Novak Djokovic favored to claim 2nd French Open title

Jun 9, 2021; Paris, France; Novak Djokovic (SRB) in action during his match against Matteo Berrettini (ITA) on day 11 of the French Open at Stade Roland Garros. Mandatory Credit: Susan Mullane-USA TODAY Sports

Novak Djokovic dispatched of the “King of Clay” and is now heavily favored to claim his second French Open men’s singles title on Sunday.

Djokovic rallied from a set down to beat 13-time champion Rafael Nadal on Friday and has been installed as the -250 favorite by BetRivers to beat Greece’s Stefanos Tsitsipas in Sunday’s final.

Djokovic won his lone title to date at Roland Garros in 2016. The Serbian is also attempting to move within one of the Grand Slam singles title record of 20 shared by Nadal and Roger Federer.

Meanwhile, Tsitsipas will be making his first appearance in a Grand Slam final.

BetRivers has set the Total Games Over/Under at 37.5, with the shortest odds on Total Sets at Under 4.5 (-345). Over 3.5 (-165) is next, followed by Under 3.5 (+130) and the match going the full five sets (+260).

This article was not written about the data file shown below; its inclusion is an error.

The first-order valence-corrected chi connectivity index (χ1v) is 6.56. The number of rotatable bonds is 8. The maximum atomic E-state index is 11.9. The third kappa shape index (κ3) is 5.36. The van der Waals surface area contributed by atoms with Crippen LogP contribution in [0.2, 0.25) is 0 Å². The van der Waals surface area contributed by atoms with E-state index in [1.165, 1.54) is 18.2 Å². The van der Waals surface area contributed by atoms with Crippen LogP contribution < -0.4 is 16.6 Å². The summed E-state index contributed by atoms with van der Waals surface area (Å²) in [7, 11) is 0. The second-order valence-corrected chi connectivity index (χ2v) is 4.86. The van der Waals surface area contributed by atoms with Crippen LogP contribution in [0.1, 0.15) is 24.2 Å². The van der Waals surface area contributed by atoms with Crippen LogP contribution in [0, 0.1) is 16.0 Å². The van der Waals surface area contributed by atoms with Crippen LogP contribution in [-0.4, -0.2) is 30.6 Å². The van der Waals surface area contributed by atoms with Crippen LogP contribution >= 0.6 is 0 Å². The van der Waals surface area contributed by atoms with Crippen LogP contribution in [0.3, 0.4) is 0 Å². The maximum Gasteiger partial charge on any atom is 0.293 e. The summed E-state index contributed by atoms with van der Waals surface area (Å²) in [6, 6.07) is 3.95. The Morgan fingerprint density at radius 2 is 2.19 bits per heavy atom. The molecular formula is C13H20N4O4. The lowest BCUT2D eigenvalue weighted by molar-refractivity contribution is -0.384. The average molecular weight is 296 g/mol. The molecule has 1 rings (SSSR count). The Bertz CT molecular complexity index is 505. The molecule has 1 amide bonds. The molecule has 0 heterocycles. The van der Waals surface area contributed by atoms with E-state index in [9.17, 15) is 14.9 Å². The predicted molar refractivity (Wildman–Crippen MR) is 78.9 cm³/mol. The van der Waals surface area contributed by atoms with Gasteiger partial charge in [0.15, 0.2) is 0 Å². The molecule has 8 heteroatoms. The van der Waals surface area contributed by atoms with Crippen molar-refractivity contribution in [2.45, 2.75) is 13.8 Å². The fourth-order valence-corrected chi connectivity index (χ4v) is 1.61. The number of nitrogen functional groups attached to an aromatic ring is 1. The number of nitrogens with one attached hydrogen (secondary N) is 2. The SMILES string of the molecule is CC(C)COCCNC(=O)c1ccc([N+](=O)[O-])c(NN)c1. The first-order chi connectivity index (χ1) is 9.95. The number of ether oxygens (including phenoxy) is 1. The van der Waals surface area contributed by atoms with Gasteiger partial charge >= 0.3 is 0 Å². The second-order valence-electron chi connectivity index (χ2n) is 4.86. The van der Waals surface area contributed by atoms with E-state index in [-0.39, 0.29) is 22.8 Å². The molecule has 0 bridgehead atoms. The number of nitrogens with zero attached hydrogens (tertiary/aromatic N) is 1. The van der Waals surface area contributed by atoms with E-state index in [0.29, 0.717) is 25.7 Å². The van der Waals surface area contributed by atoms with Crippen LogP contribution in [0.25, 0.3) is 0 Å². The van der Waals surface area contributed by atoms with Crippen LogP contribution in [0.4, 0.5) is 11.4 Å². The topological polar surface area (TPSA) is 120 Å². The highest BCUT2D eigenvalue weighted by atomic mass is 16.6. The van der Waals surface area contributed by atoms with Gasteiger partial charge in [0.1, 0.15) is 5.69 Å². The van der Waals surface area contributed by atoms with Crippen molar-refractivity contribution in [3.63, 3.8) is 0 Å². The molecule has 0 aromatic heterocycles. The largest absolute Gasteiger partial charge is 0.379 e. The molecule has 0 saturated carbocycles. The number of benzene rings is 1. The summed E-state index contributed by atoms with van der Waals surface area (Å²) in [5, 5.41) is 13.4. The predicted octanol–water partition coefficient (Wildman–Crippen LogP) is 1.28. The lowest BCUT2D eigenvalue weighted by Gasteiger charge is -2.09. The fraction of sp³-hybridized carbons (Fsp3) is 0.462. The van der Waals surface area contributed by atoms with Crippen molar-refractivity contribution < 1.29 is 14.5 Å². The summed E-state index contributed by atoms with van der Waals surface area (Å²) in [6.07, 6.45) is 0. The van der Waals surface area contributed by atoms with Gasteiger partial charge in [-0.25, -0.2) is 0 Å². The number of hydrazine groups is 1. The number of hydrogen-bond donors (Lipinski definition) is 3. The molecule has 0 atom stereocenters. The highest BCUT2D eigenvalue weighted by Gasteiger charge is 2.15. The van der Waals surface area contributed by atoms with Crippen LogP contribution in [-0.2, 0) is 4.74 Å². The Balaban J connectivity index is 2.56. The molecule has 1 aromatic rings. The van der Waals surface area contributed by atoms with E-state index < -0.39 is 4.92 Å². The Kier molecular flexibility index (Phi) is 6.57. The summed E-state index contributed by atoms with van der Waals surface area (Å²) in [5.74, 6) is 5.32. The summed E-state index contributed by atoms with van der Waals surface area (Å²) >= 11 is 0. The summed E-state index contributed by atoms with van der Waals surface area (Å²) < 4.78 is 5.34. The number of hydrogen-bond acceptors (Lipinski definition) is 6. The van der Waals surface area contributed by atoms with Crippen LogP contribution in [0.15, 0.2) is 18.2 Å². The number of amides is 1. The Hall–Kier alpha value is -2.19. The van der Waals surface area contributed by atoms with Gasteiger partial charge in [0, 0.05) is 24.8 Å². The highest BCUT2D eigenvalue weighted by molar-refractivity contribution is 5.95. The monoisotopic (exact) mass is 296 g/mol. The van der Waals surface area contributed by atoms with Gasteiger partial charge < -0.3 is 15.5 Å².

Djokovic is the -190 favorite to win the first set and the -186 favorite to take the second. A three-set win by either player also has the shortest Set Betting odds at +195.

Two of Nadal’s three French Open losses have come against Djokovic. He also lost to him in the 2015 quarterfinals, and Nadal’s career record at Roland Garros is now 105-3.

Nadal’s other loss in Paris came against Robin Soderling in the fourth round in 2009. Soderling reached the final before losing to Federer and then lost to Nadal in the 2010 French Open final.

Djokovic nearly failed to reach the epic showdown with Nadal. The 34-year-old had to rally from two sets down to beat Lorenzo Musetti in the fourth round.

“You tell yourself there is no pressure,” Djokovic said of Friday’s match against Nadal, who surrendered only seven games to Djokovic in last year’s final. “But there is a lot of pressure, trust me.”

Meanwhile, Tsitsipas recovered to beat Alexander Zverev after letting a two-set advantage slip away.

“All I can think of is my roots,” Tsitsipas said afterward. “I come from a really small place outside of Athens. My dream was to play here and I would never have thought I would achieve it. … There were a lot of people cheering me on in my country and I’m very happy that Greece is part of the tennis community now.”

–Field Level Media